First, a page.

Sensor data samples

Visualising in meaningful ways:  five examples to discuss the issue
First online, autumn 2019. Last updated, March 2020

Kristrún Gunnarsdóttir, Jie Jang, Maria Xenitidou, Nigel Gilbert and Klaus Moessner
(University of Surrey)

The examples of data processing and visualisation presented here are all but one based on sensor-generated data. The last on the list is a mock-up intended to inspire curiosity to push the question of what could be purposeful and useful visualisations for analytic purposes in social research. The data samples are explained and discussed, first to foreground possibilities in using together sensor data with other data sources to establish what is going on, then to address some of the questions these possibilities raise: That includes the uncertainties surrounding data correlations, the singularness of each unit of observation, and the use of visualisations as analytic tools:

      1. The first example illustrates the use of environmental data captures to virtually visit and intimately witness people’s dwellings and daily lives. It describes an ordering of data plots (and data normalisation) to support human perception of space and recognisable activities therein.
      2. The second example is taken from a published article to illustrate and discuss the task-specific focus of machine learning and activity recognition of what goes on. It brings that discussion around to the question of getting it right as simultaneously attested and contestable.
      3. The third example combines energy use and physical activity data to assess what is going on inside an intimate dwelling while following the inhabitant as if through a window to witness the intensity of their physical activities elsewhere.
      4. The fourth example is a visualisation using environmental data combined with capture of location data, considering how such data on multiple inhabitants can support the perception of presence, absence and activity participation.
      5. The fifth example illustrates an idea of what it could look like to visualise contextually (meaningfully) using multiple data sources and aiming toward a lot more visual complexity.

1.   Environmental data streams from a home kitchen

This visualisation of 45-hour data capture in a home kitchen is an example of witnessing by environmental sensing. The snapshot, starting 1pm on a Saturday and ending 10am on a Monday, shows combined data streams from two sensor boxes fitted in different parts of this kitchen which explains why there are two plots of each colour showing different measures but the sensor types are colour coded:

Click on image to render it full size in a separate tab
                              • Yellow  =  light intensity    (  μW / cm2 )
                              • Red  =  temperature    ( ℃ )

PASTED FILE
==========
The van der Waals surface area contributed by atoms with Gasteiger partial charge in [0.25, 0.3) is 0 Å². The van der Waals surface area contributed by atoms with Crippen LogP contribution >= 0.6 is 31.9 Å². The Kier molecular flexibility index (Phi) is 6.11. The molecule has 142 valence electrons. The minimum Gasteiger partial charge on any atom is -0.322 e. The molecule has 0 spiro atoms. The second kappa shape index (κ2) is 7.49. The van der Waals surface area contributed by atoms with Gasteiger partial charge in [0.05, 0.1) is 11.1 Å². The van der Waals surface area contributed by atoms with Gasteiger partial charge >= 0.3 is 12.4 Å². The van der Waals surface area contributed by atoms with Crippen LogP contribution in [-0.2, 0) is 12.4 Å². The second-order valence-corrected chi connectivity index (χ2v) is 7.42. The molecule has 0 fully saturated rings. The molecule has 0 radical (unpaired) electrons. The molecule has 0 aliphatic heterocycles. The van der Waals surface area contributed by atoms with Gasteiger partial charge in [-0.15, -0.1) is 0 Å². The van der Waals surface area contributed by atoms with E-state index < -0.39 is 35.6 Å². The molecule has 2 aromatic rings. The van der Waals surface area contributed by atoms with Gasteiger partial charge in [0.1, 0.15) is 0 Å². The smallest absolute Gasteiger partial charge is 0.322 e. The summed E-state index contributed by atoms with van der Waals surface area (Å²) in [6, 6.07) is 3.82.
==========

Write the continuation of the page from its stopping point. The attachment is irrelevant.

• Green  =  sound levels    ( dB SPL )
                              • Purple  =  relative humidity    ( % )
                              • Blue  =  proximity of bodies   ( 0 – 150 cm )


It is not important to see exactly from which box the data are streaming in this example (see example 4 below for comparison)     expand

    Rather, combined data from two boxes in the same room, strengthen the visual representation of trends that are indicative of ebb and flow of activities going on, however, rendered entirely in environmental states and changes with the data streams timestamped every 10 minutes on the x-axis.

    Click on image to render it full size in a separate tab

    Looking at the y-axis however, the plotting together of very different data formats into a single image (temp, humidity, light, etc.) has been adapted to strengthen the perception of recognisable ordinary goings-on: preparing meals, using heat, fetching items and, in distance by measure, going to bed (sleep) and getting up. 

    The y-axis (from 0 to 150) is representing 4 data formats in absolute terms each, however, of unrelated types, and the data values for light intensity have been normalised to fit proportionally (visually):

        1. Temperatures in RED are recorded variably between ca 19 and 24 degrees Celsius
        2. Sound levels in GREEN are recorded variably between ca 45 and 70 decibels
        3. Relative humidity in PURPLE is recorded variably from ca 50 to 80 percent with a single spike hitting close to 100%
        4. Range in BLUE is measured in centimetres and differentiates the sensor boxes in terms of their positioning relative to fixtures and human traffic in range. One shows variation in distance to a solid body between ca. 40 cm (closest proximity) and 150 cm (unobstructed), while the other shows variation in distance to a solid body between ca 20 and 100 cm.
        5. Light intensity in YELLOW has been normalised to fit within a numerical range between 0 and 60 for proportional representation which here includes the data stream from one box only.

    This approach to data representation is unorthodox but, once the question is out of the way of what has been done with the data, the image can be examined as a snapshot of a functioning kitchen. What IS there (computationally) can be suspended while the viewers dwell upon the question of what they think they are looking at that renders before them a visual access of sorts to this singular kitchen. It is an exercise in the imagination, and in that of epistemic experimentation: